So far, I appear to have gotten the Tigers wrong. I predicted that they’d get at least get a Wild Card spot. I still think this Tigers roster would’ve been good enough to achieve that, if they could only all stay healthy at the same time. Maybe I underestimated the effect losing Torii Hunter’s veteran presence would have on this team. Sometimes, baseball makes a fool out of the best of us – folks like me who actually watch the games. Meanwhile, as Dave Dombrowksi announces the Tigers are "re-booting," the sun sets on a great era of baseball in the Motor City – one that included four straight division titles, no-hitters, triple-crowns, MVPs, and Cy Youngs, even as the dream of a World Series remained as elusive as the dream of President Goldwater. The sun sets, but it is not quite nightfall; the Tigers are not yet the Phillies.
I’m normally one to think Buster is a nerd, but he has a point. Hope for 2016 remains as long as Jose Iglesias remains a defender extraordinaire, and as long as J.D. Martinez continues to defiantly put up MVP numbers in spite of the nerds who label him a regression candidate. Yoenis Cespedes will be traded now, but La Potencia’s sense of belongingness in the Detroit clubhouse may lead him back to the Motor City in the offseason. As the orange sun recedes in the West, Miguel Cabrera will stare longingly onto the horizon. “There’s always next year” may be a tired refrain, but in baseball it rings true.@jw_mike Overstated, IMO. Iglesias, J.D. Martinez, Castellanos, McCann all young players; Miggy not close to his decline.— Buster Olney (@Buster_ESPN) July 27, 2015
KANSAS CITY ROYALS
A lot of things have gone wrong for teams like my Reds, Cleveland and Detroit this year. For the Kansas City Royals, it’s been a year of things going right, of wise decisions paying off. Some call it luck – others call it destiny. The Royals have been a team of underdogs that believed in each other – even when nerds pointed out the canyon-like disparity between the unhittable Chris Young’s ERA and FIP, and scratched their heads at the inexplicable dominance of ex-Phillies Joe Blanton and Ryan Madson. Dayton Moore’s faith in Eric Hosmer and Mike Moustakas was rewarded as both have turned in the breakout seasons they were supposed to have all along. The end-product is a Royals team running away with the American League in a way that nobody thought was possible. Did Kansas City give up when PECOTA projections said they would lose 90 games? No. They’ve played like a team that believes they’re unstoppable – sitting at a monumental 23 games over .500 before their deadline acquisitions Johnny Cueto and Ben Zobrist have even taken the field, and in spite of the loss of Alex Gordon. This is a resilient Royals team. They are not weighed down by the years of disappointment and bullpen implosions like their counterparts in Detroit.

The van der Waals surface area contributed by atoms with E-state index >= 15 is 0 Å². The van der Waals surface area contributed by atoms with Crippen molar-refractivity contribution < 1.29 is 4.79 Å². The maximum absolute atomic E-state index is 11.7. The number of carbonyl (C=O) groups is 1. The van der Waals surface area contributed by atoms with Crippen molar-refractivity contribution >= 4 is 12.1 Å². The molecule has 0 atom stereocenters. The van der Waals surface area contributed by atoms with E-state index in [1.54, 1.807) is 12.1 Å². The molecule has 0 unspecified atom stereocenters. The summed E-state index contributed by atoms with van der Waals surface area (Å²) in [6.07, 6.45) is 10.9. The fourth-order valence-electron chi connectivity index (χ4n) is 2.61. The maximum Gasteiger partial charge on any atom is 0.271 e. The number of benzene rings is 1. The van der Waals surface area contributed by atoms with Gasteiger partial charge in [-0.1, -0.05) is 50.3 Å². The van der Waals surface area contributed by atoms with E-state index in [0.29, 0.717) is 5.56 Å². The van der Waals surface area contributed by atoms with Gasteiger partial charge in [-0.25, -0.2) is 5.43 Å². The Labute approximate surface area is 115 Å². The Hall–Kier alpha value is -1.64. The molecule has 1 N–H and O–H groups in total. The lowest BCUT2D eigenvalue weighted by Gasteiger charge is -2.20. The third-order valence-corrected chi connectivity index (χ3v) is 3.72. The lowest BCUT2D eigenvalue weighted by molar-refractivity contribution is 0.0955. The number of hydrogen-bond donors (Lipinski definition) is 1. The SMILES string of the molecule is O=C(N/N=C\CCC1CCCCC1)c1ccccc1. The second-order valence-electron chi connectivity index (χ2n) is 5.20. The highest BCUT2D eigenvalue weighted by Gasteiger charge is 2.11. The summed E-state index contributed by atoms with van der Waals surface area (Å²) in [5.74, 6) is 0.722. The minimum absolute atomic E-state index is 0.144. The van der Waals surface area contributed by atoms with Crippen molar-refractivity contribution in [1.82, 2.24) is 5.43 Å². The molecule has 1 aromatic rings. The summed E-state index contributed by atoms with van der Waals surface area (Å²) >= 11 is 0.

The acquisition of Johnny Cueto should make the Royals favorites in the AL. The idea of having to beat both Cueto and Jeremy Guthrie in a seven-game set should be enough to make any potential playoff opponent quiver like Lyndon B. Johnson at a Warren Commission hearing.
I was less enthusiastic about the Ben Zobrist acquisition for several reasons. First, Zobrist and his shiny OBP have the potential to cut into the gritty Omar Infante’s playing time – something that should give many Royals fans pause. Second, the clubhouse chemistry impact of the deal remains uncertain. Zobrist is a member of the Oakland A’s team that tried to murder Alcides Escobar, triggering a brawl more violent than the Mexican cartels which Donald Trump has vowed to defeat. Nonetheless, I don’t expect the trade to negatively affect Kansas City. Zobrist has the Billy Butler seal of approval. The vets in the KC house will make the transition smooth. The team will persevere, powered by their own unshakeable bonds of friendship. They have all the makings of a team of destiny – just as I predicted.
Baseball is unpredictable, but also predictable. My Reds are certainly done for. So are the Indians. But my love of baseball isn’t done for. I’ll continue to root for former Reds like Shin-Soo Choo, Alfredo Simon and Johnny Cueto, as they chase glory on their new teams. I can only hope that when I’m dead and buried, my contributions to baseball – my card collection, my blog – aren’t lost and forgotten. One day, when he’s old enough to understand why I would drunkenly holler at other parents at his little league games, my nephew might discover my card collection and form a dangerously obsessive relationship with baseball just like his old man. Then, my life might’ve served a higher purpose that could truly stand the test of time.